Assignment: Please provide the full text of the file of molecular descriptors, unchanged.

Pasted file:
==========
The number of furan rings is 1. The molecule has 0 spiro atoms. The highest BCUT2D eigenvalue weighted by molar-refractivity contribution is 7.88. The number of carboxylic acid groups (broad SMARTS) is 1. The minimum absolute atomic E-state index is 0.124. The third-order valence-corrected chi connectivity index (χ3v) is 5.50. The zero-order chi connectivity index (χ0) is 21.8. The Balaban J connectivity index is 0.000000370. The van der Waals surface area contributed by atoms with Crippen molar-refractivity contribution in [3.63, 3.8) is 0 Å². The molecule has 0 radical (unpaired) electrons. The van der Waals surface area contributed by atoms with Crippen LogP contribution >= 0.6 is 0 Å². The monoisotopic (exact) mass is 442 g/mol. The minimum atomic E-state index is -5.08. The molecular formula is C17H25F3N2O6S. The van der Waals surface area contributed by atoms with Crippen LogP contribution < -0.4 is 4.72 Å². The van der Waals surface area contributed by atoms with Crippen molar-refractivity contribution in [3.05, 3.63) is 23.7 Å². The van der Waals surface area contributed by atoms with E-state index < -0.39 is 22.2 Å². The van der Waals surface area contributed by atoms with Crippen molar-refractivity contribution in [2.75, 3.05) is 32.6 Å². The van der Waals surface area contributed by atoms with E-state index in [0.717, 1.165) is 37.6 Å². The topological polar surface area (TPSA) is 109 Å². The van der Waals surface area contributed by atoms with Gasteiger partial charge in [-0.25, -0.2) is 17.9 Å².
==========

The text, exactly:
The number of furan rings is 1. The molecule has 0 spiro atoms. The highest BCUT2D eigenvalue weighted by molar-refractivity contribution is 7.88. The number of carboxylic acid groups (broad SMARTS) is 1. The minimum absolute atomic E-state index is 0.124. The third-order valence-corrected chi connectivity index (χ3v) is 5.50. The zero-order chi connectivity index (χ0) is 21.8. The Balaban J connectivity index is 0.000000370. The van der Waals surface area contributed by atoms with Crippen molar-refractivity contribution in [3.63, 3.8) is 0 Å². The molecule has 0 radical (unpaired) electrons. The van der Waals surface area contributed by atoms with Crippen LogP contribution >= 0.6 is 0 Å². The monoisotopic (exact) mass is 442 g/mol. The minimum atomic E-state index is -5.08. The molecular formula is C17H25F3N2O6S. The van der Waals surface area contributed by atoms with Crippen LogP contribution < -0.4 is 4.72 Å². The van der Waals surface area contributed by atoms with Crippen molar-refractivity contribution in [3.05, 3.63) is 23.7 Å². The van der Waals surface area contributed by atoms with E-state index < -0.39 is 22.2 Å². The van der Waals surface area contributed by atoms with Crippen molar-refractivity contribution in [2.75, 3.05) is 32.6 Å². The van der Waals surface area contributed by atoms with E-state index in [0.717, 1.165) is 37.6 Å². The topological polar surface area (TPSA) is 109 Å². The van der Waals surface area contributed by atoms with Gasteiger partial charge in [-0.25, -0.2) is 17.9 Å².